Patrick Kane chuckled when he heard the number, smiled then shook his head. Was he going to take the bait? He clearly wanted to. Did he really think there are at least 34 better players than him in the NHL, as The Athletic’s player tiers claimed? Perhaps as many as 41?

Another chuckle.

“Obviously, I’d like to be higher,” he said. “I don’t know, I think I’m better than that.”

Kane has been such a fixture among the world’s elite for so long that it becomes easy to take him for granted. He’s undoubtedly the best and most accomplished U.S.-born player the game’s ever seen, though Auston Matthews will be coming for that title in the years to come. He might already be the greatest player in Blackhawks history, with all due respect to Stan Mikita and Bobby Hull, whose numbers still dwarf Kane’s.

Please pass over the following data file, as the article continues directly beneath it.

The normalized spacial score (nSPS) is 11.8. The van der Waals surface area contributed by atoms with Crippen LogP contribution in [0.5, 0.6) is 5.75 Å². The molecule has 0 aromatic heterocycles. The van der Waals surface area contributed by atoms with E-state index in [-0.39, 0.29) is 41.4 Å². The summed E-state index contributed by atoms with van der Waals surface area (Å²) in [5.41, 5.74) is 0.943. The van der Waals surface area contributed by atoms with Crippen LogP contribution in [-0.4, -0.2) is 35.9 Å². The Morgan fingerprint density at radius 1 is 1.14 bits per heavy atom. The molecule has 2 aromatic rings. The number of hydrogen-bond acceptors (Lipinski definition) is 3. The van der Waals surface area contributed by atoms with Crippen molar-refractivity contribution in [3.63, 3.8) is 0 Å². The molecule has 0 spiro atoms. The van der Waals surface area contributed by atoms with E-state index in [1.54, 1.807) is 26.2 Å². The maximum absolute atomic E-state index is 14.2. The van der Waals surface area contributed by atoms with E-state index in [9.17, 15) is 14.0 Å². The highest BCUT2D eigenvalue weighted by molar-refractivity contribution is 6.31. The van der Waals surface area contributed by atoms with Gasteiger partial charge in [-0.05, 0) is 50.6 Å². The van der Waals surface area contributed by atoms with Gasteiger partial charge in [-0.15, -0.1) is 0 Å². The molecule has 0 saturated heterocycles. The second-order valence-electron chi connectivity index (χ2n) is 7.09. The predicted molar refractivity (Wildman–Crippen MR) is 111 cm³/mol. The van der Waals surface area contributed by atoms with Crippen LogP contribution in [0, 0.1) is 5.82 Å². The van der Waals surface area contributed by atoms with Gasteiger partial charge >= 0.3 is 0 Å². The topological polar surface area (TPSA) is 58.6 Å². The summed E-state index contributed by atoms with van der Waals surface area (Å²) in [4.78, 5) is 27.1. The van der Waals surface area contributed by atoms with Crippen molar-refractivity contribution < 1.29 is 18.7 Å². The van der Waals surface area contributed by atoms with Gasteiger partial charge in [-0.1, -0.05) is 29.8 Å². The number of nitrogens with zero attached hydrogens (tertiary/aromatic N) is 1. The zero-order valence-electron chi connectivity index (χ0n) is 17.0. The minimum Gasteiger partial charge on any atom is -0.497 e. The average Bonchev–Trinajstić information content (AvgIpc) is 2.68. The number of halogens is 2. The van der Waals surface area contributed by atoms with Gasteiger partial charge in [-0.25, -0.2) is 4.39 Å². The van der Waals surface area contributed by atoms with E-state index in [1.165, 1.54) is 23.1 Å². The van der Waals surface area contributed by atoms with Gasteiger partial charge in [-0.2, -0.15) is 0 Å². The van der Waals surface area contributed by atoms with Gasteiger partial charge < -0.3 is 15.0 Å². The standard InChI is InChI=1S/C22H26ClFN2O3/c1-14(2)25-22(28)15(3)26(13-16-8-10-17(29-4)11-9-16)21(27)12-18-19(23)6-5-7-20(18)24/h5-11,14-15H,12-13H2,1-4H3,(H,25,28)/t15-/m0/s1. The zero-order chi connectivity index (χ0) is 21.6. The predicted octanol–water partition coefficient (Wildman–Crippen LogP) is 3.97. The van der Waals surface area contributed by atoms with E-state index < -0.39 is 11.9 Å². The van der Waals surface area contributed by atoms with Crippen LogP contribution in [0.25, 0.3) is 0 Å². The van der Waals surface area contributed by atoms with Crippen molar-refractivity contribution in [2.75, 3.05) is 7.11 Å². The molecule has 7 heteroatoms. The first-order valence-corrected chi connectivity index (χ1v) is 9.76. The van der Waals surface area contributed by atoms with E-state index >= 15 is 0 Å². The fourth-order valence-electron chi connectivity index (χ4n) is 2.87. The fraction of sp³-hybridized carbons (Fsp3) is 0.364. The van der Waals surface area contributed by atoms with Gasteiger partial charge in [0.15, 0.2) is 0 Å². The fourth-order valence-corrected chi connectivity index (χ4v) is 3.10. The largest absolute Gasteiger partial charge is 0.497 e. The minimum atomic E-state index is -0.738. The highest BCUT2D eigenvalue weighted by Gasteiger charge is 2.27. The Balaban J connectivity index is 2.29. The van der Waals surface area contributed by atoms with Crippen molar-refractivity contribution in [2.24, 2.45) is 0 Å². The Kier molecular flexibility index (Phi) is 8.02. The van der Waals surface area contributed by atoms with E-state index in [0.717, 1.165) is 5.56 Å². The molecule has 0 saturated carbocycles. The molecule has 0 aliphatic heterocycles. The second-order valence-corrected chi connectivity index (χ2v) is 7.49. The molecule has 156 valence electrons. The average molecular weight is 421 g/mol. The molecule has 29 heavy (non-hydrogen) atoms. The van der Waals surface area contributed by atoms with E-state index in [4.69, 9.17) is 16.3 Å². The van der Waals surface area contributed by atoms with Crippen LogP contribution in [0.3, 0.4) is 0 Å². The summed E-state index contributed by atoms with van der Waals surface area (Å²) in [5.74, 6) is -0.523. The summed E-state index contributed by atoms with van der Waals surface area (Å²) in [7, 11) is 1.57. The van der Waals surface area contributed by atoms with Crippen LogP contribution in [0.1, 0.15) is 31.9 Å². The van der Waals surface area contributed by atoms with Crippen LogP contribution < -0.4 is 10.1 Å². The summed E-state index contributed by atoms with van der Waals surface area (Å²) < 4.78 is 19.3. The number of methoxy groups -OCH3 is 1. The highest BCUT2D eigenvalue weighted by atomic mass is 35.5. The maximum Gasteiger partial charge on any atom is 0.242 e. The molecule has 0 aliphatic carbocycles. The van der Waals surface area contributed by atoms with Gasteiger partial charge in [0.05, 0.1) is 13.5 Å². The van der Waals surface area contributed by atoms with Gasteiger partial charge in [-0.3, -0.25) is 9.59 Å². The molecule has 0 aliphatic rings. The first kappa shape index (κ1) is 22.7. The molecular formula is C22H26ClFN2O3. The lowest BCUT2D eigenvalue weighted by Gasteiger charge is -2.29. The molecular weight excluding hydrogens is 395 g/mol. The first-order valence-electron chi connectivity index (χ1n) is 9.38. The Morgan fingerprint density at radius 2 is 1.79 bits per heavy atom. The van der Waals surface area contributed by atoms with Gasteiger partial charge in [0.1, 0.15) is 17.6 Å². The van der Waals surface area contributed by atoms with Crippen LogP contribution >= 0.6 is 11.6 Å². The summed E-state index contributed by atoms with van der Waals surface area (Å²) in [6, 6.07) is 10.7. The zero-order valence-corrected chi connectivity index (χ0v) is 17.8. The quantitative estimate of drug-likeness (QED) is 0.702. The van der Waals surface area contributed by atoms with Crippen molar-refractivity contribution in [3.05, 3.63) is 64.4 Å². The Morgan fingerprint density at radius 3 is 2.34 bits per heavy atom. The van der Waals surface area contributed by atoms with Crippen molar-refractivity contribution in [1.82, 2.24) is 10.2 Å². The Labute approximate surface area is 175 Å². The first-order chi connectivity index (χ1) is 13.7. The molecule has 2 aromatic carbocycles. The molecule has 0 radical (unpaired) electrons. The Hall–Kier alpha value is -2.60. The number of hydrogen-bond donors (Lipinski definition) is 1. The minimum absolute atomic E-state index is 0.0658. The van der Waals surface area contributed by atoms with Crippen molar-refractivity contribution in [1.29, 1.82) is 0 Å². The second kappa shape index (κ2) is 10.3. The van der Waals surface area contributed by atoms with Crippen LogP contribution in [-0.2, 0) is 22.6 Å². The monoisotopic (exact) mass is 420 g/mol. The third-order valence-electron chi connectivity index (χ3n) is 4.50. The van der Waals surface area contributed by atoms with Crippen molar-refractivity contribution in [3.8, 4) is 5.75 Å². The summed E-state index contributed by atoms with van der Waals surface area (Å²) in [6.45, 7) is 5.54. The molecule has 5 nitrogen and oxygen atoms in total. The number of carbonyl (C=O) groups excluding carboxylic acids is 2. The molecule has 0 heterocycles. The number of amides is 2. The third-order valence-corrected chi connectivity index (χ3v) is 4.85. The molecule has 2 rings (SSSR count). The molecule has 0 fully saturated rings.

And for the what-have-you-done-for-me-lately crowd that’s long moved past the three championships, the Hart Trophy, the Conn Smythe and the Calder, only Connor McDavid and Leon Draisaitl have more points over the last four seasons than Kane, whose points-per-game total is identical to Matthews’ 1.24 in that span. Kane has played the last four seasons at a 101-point pace over an 82-game schedule.

This is still one of the world’s truly elite offensive weapons. Seemingly every skilled player that’s come into the league over the last decade reveres him, and grew up watching him and idolizing him and mimicking him on the ice, in the street, in the basement. Anecdotally, and as documented in player polls year after year, it’s clear that few rival Kane in the eyes of his peers.

“He’s as good as they get,” said new teammate Jack Johnson, who’s known Kane and played alongside him for Team USA dating back to their teen years.

So 35th? As low as 42nd? Stuck in something called Tier 3B? (Players weren’t ranked within each tier.) Really? Even factoring in the one-way nature of his game, forty-second?

Maybe it’s as simple as out of sight, out of mind. After all, when was the last time Kane truly was in the spotlight?